Game of Thrones – a question of celestial bodies

August 15, 2015


JUST about everyone seems to be talking about the HBO smash hit series Game of Thrones and the unfinished novels on which it is based (five published, two more promised by author George R R Martin).

For a couple of years I have found strangers in bars and in offices talking about the latest happenings in Westeros.

Indeed, I have encouraged friends, co –workers, acquaintances and people I have just met to buy the box sets or pick up the books.

Theories abound on who the rightful monarch of Westeros is: Daenerys, Stannis, Joffrey, Renly, Jon Snow, take your pick.

But the more I watch, read and re-read the more I am bugged by something seemingly trivial in the grand scheme of all these theories.

The seasons.

Not as in television seasons, I mean winter and summer which can each last for years at a time. There is no set length of a season and no pattern to the span of seasons.

This is referred to often in the narrative, but it is all a matter of fact. No character questions why, it is just accepted.

What I know about seasons is to do with the tilt of the earth as it spins around the sun. Predictable.

How can a planet as we understand it have unpredictable seasons, wouldn’t an unpredictable spin have made it difficult for life to evolve? I don’t know tonnes on this subject, but from what I remember, it just doesn’t add up.

But then I saw the series and it all made sense, to me at least.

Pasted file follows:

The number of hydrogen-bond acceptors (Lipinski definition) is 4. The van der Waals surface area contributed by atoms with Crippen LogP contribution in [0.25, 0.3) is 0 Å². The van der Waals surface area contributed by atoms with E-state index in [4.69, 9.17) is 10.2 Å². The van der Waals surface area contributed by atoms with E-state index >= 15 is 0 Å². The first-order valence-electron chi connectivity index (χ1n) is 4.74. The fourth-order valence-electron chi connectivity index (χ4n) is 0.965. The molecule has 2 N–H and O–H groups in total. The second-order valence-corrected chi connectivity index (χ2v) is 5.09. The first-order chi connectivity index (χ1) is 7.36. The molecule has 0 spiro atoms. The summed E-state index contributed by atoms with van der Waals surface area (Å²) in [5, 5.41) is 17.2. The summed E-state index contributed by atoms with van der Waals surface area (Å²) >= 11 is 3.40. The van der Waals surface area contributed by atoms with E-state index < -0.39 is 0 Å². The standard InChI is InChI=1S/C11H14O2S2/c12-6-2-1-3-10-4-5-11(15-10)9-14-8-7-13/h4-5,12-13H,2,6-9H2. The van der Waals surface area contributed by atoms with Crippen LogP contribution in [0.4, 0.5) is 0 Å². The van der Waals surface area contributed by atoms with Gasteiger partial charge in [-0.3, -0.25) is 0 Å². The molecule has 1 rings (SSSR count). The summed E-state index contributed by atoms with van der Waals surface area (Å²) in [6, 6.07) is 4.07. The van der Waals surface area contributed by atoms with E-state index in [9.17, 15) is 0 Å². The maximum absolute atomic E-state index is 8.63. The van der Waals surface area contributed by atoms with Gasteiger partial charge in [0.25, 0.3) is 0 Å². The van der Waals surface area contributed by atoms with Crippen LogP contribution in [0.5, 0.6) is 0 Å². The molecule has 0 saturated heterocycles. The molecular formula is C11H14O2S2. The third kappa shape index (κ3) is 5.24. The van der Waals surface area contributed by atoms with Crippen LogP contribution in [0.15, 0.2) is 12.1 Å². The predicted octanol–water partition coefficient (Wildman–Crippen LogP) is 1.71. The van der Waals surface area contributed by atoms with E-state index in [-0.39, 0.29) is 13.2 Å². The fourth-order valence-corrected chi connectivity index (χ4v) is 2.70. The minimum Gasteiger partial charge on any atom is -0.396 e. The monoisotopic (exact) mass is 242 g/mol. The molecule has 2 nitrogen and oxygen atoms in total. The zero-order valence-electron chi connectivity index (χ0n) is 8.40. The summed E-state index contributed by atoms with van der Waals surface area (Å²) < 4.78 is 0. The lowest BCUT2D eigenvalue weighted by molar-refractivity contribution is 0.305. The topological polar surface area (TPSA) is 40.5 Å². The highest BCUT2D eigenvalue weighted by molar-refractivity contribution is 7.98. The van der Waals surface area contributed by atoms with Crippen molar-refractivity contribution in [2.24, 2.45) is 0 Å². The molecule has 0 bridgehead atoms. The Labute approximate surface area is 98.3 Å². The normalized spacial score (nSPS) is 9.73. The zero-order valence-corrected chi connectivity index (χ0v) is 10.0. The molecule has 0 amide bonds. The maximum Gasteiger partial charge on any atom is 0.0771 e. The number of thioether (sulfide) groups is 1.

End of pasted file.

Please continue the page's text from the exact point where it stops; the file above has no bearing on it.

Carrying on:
I have read many times the author has told the series producers names the secrets of the books. It is assumed this covers the fate of the characters and who will sit on the Iron Throne at the end of the series.

Perhaps, he has also revealed what the deal is with those odd seasons.

Certainly I watched the credits for the show roll a few times, each time thinking there was something I was missing in them.

Then it struck me.

The maps show curvature, as you would expect from what we know of planets, but it is the wrong way.

Let me say this again: the world containing Westeros and Sothoryos curves the wrong way.

With the attention to detail in the show and the books, something like this cannot be by mistake. And it seems like just the sort of trickery which would appeal to Martin – hiding such a thing in plain sight.

This celestial body is not a planet, but a Dyson sphere – this is where the habitable surface is inside the sphere not outside.

See Babylon Five, which was itself a Dyson cylinder, on a small-scale. Or Relics the episode of Star Trek the Next Generation where a full-scale Dyson sphere featured.

Another telling clue about the seasons is also in the credits, the sun is shown, not that far above the ground and tiny in comparison to how large a sun should be relative to a planet.

Ian M Banks has a variation on the idea of how “planets” function in one of his Culture novels, where there are tiny suns called roll stars which follow irregular paths across the “sky” creating uneven seasons – although in these books the seasons are predictable, due to the superior knowledge of how they work.

The star in the GoT credits reminds me of those little stars in that Banks book and if one understood the route it was following, the seasons would be wholly predictable.

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One Response to “Game of Thrones – a question of celestial bodies”


  1. I always assumed that Westeros had normal seasons like we have based on axial tilt during Planetos’ orbit around their sun, but for some reason, it’s plaqued by mini-ice ages that can last years, then receded for years, then return. Then possibly have a longer ice age.

    I’m not saying I’m right or you’re wrong, it’s just how I work in the seasons.

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